Wednesday, February 27, 2013

COPD as a Syndrome

Typically, in medical journals, we don’t like to include a lot of formula or mathematical expressions in articles. However I recently read a paper where a mathematical expression is used to describe the COPD as a syndrome. It is a good use of mathematical expression in this case.

John J. Reilly “COPD and declining FEV1 – time to divide and conquer?” (NEJM 359:15: 1616-1618 OCT 2009)

“In fact, COPD in the singular is probably a misnomer. It is more appropriate to view COPD as a syndrome that encompasses a variety of obstructive diseases that share a common exposure but differ in terms of mechanism of disease and response to therapy. This concept is expressed in the mathematical notation

In which COPDn represents subgroups of COPD. As a reflection of this recognized heterogeneity, investigator have developed new classification systems, such as the BODE index, which evaluates the body-mass index, the degree of airflow obstruction and dyspnea, and exercise capacity to create a 10-point scale in which higher scores indicate a higher risk of death. In addition, investigators have attempted to define other homogeneous subgroups of patients with COPD. “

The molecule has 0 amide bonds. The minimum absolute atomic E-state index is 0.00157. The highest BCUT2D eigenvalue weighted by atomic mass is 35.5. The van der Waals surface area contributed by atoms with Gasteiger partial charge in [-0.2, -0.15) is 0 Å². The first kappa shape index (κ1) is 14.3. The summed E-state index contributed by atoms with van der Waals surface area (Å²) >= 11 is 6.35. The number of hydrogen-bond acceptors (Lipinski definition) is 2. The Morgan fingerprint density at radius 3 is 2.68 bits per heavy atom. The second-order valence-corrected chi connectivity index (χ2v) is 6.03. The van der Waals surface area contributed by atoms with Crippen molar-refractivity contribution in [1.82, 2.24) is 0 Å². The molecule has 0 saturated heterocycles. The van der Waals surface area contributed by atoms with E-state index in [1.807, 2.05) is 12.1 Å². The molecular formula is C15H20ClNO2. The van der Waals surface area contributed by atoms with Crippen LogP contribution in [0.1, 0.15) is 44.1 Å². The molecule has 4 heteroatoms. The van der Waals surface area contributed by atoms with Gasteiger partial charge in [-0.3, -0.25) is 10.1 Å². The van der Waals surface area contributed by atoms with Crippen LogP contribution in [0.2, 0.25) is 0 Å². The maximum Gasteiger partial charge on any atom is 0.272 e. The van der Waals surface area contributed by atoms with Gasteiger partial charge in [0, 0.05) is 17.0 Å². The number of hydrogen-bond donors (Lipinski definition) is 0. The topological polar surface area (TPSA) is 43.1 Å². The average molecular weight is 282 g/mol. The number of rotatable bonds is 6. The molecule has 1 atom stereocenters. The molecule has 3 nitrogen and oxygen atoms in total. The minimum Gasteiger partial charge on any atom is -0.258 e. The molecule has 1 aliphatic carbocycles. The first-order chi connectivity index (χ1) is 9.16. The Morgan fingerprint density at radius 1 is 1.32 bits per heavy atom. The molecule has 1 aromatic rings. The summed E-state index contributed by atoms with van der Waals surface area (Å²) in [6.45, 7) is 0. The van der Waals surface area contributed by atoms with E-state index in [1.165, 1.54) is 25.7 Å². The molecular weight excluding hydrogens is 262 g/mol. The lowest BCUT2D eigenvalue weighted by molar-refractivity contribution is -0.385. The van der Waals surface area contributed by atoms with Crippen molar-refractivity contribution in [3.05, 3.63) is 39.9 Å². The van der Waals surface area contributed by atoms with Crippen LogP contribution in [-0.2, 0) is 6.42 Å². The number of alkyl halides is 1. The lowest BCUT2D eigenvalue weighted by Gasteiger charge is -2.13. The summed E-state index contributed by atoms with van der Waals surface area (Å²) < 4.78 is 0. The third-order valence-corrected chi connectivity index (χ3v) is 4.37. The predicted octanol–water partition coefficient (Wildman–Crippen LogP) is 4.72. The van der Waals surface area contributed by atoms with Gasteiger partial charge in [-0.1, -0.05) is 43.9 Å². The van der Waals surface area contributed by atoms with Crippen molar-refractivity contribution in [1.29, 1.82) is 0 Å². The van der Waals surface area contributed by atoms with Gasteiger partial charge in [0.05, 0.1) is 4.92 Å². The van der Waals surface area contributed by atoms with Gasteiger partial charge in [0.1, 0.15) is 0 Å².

For many complicated diseases, when we have a better understanding about the disease, we will see that one specific disease may have many different manifestations or phenotypes – so called ‘heterogeneity’. When designing a clinical trial for a disease with heterogeneity, it may be difficult to show the treatment effect on the patient population as a whole. The drug may only be effective on one of many specific sub-populations. The difficult is usually in finding this specific sub-population. The newly issued FDA guidance “Enrichment Strategies for Clinical Trials to Support Approval of Human Drugs and
Biological Products” is attempting to address this issue. 

Thursday, February 14, 2013

Current Topics in Bioethics - A Free Seminar

Free Seminar on Current Topics in Bioethics By Sheila Mikhail, founder of Life Sciences Law (LSL)

The field of bioethics merges various aspects of several disciplines, including biology, medicine, politics, and law. The role of human subjects in the investigation of therapeutics gives rise to several concerns within the realm of bioethics, with such concerns increasing over time.

This presentation will provide an overview of several areas with respect to bioethics, including:

(1) ensuring the safety of study participants in human clinical trials as it relates to the process of obtaining and ensuring informed consent,